Is Homeschooling about Race?
When determining what schooling option best fits children, race is a common factor embedded in the decision process of families and students. On one hand, research on race and education highlights the disproportionate numbers of Black and low-income students who become marginalized within underfunded schools. On the other hand, scholars also highlight White students being situated in well-funded schools. While some families opt out of public schools for private or charter schools, we see others opting out of conventional schooling altogether to homeschool their children. Missing, however, is a better understanding of how race influences the homeschooling decision- making process.
In Sociology of Race and Ethnicity, Stewart addresses the experiences of homeschooling families for what it can tell us about racial hierarchies and racism in conventional schooling. This study uses data from in-depth interviews with 67 Black and White homeschooling and conventional schooling mothers. Using sociodemographic characteristics and mothers’ interpretations and responses to schooling, Stewart addresses the racialized contexts that may result in the student being either pushed or pulled out. In these pathways, Black mothers are more likely to respond to a push out of conventional schools based on their children’s experiences of racial discrimination or segregation. On the other hand, White mothers often respond to a pull out of conventional schooling to individualize and personalize their children’s academic programs.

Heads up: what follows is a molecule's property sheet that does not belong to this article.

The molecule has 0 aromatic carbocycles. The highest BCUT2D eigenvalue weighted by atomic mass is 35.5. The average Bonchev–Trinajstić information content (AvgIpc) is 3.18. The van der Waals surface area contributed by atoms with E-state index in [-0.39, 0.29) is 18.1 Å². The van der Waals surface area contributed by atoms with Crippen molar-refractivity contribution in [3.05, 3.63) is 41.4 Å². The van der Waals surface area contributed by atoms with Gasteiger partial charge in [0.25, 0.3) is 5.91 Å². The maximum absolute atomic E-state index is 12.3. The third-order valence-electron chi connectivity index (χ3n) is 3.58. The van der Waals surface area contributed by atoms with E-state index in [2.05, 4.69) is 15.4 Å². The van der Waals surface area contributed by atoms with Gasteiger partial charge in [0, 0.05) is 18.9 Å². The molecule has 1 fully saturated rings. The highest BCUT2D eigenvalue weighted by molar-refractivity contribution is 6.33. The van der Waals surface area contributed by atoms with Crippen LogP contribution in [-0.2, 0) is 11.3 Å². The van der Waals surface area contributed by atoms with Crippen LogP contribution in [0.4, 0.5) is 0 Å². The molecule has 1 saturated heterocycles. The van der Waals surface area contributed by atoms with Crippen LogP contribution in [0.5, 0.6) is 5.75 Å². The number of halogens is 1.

In sum, Stewart shows that mothers’ schooling justifications are shaped by preexisting racial hierarchical structures in schools. Thus, this shows that home- schooling is racialized and reproduces inequalities in schools. In other words, the existing structure of schooling is highly racialized in ways that restrict the agency of Black mothers’, while enabling the agency of White mothers. This piece draws attention to racialized patterns in homeschooling which reproduce inequalities under school choice and “redress” discrimination in schools.